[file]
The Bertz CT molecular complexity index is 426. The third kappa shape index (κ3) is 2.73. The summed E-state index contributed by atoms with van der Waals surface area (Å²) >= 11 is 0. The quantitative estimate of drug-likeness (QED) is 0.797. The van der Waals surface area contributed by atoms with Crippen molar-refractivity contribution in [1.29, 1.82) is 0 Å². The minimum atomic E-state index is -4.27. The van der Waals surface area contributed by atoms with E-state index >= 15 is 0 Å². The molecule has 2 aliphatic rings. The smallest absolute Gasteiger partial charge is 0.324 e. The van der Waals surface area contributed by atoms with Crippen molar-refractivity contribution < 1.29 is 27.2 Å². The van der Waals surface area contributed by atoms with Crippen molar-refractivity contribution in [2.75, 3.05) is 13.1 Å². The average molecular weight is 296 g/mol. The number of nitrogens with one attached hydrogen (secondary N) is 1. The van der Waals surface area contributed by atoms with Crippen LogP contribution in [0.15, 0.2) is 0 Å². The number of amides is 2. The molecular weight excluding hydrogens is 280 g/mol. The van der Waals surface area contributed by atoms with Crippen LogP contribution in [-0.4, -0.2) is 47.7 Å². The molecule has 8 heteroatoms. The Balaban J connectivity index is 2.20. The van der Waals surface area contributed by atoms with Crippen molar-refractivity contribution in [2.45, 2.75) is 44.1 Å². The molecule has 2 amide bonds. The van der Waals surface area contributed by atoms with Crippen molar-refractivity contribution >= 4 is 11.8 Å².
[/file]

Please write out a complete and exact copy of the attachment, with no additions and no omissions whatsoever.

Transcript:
The Bertz CT molecular complexity index is 426. The third kappa shape index (κ3) is 2.73. The summed E-state index contributed by atoms with van der Waals surface area (Å²) >= 11 is 0. The quantitative estimate of drug-likeness (QED) is 0.797. The van der Waals surface area contributed by atoms with Crippen molar-refractivity contribution in [1.29, 1.82) is 0 Å². The minimum atomic E-state index is -4.27. The van der Waals surface area contributed by atoms with E-state index >= 15 is 0 Å². The molecule has 2 aliphatic rings. The smallest absolute Gasteiger partial charge is 0.324 e. The van der Waals surface area contributed by atoms with Crippen molar-refractivity contribution < 1.29 is 27.2 Å². The van der Waals surface area contributed by atoms with Crippen molar-refractivity contribution in [2.75, 3.05) is 13.1 Å². The average molecular weight is 296 g/mol. The number of nitrogens with one attached hydrogen (secondary N) is 1. The van der Waals surface area contributed by atoms with Crippen LogP contribution in [0.15, 0.2) is 0 Å². The number of amides is 2. The molecular weight excluding hydrogens is 280 g/mol. The van der Waals surface area contributed by atoms with Crippen LogP contribution in [-0.4, -0.2) is 47.7 Å². The molecule has 8 heteroatoms. The Balaban J connectivity index is 2.20. The van der Waals surface area contributed by atoms with Crippen molar-refractivity contribution in [2.45, 2.75) is 44.1 Å². The molecule has 2 amide bonds. The van der Waals surface area contributed by atoms with Crippen molar-refractivity contribution >= 4 is 11.8 Å².